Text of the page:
According to the American College of Preventive Medicine, most chronic diseases are preventable and reversible if a comprehensive, individualized approach that addresses genetics, diet, stress, physical activity, and sleep is implemented through integrated functional medicine teams and based on empirical research.
In this way, health is perceived as more than the absence of illness, just as illness is more than the absence of health. In order for the body to live up to this principle, it needs to be supplied with the necessary nutrients through a healthy diet, adequate sleep, movement/exercise, and management of stress.
Remember that every time someone eats, that changes body chemistry. A functional medicine clinic often guides patients to implement a modified removal diet. Patients are educated to remove certain foods from their diet, such as those containing gluten or dairy, and are encouraged to adjust (increase) the consumption of fruits and vegetables that encompass every color of the rainbow. Patients are advised to remove all added sugars. This practice is often difficult for people; therefore, the FM team must work to encourage their compliance with the elimination diet.
Utilization of an elimination diet requires a patient to remove the most frequent causes of food sensitivity (milk, gluten, high saturated fats, highly processed foods) while tracking clinical symptoms to see if there’s an improvement. In addition, patients are advised to eat protein, healthy fats, nuts and seeds, beans, and beverages to support a more anti-inflammatory way of life. Whenever possible, we urge that individuals select meats that are wild-caught organic, and grass-fed. Basically, patients are directed to consume only “actual” food, not processed.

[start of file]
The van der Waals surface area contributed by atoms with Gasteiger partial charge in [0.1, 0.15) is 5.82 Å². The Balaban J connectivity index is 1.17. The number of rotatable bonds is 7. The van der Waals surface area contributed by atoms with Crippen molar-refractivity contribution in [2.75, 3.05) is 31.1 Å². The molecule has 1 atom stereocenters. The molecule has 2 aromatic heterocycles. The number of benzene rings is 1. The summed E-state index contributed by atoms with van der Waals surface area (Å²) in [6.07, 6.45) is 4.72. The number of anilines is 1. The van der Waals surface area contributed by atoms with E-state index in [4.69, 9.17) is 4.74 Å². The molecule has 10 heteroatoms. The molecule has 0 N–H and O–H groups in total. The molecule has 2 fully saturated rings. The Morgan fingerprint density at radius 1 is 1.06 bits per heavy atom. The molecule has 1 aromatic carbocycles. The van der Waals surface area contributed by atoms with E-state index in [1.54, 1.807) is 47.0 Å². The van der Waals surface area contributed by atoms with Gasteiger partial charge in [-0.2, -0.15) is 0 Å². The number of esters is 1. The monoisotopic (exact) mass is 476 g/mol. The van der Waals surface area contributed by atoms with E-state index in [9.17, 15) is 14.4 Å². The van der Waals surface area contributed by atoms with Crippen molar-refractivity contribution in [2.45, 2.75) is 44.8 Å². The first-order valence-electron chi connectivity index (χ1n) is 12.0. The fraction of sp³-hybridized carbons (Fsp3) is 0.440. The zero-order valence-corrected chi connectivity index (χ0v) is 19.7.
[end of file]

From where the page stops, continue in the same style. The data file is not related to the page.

Patients are advised to follow this diet for 3 months (detoxification period) and log any changes that exist within their physique. Patients are taught to read and understand food labels, to ask questions of restaurants and manufacturers, and to ask their healthcare staff about any food ingredients of concern. At the end of 3 weeks, patients are given the choice to keep with the outlined diet or to go back to their dietary lifestyle.
The focus then is to review the individual’s improvement on her or his detoxification procedure during the elimination diet. Patients are encouraged to raise questions about any foods that they avoid, or need to have more or less of, add, or refrain from eating. Assessing a patient’s food logs, and directing the steps every patient plans to take with respect to dietary alterations during the week can further help achieve this.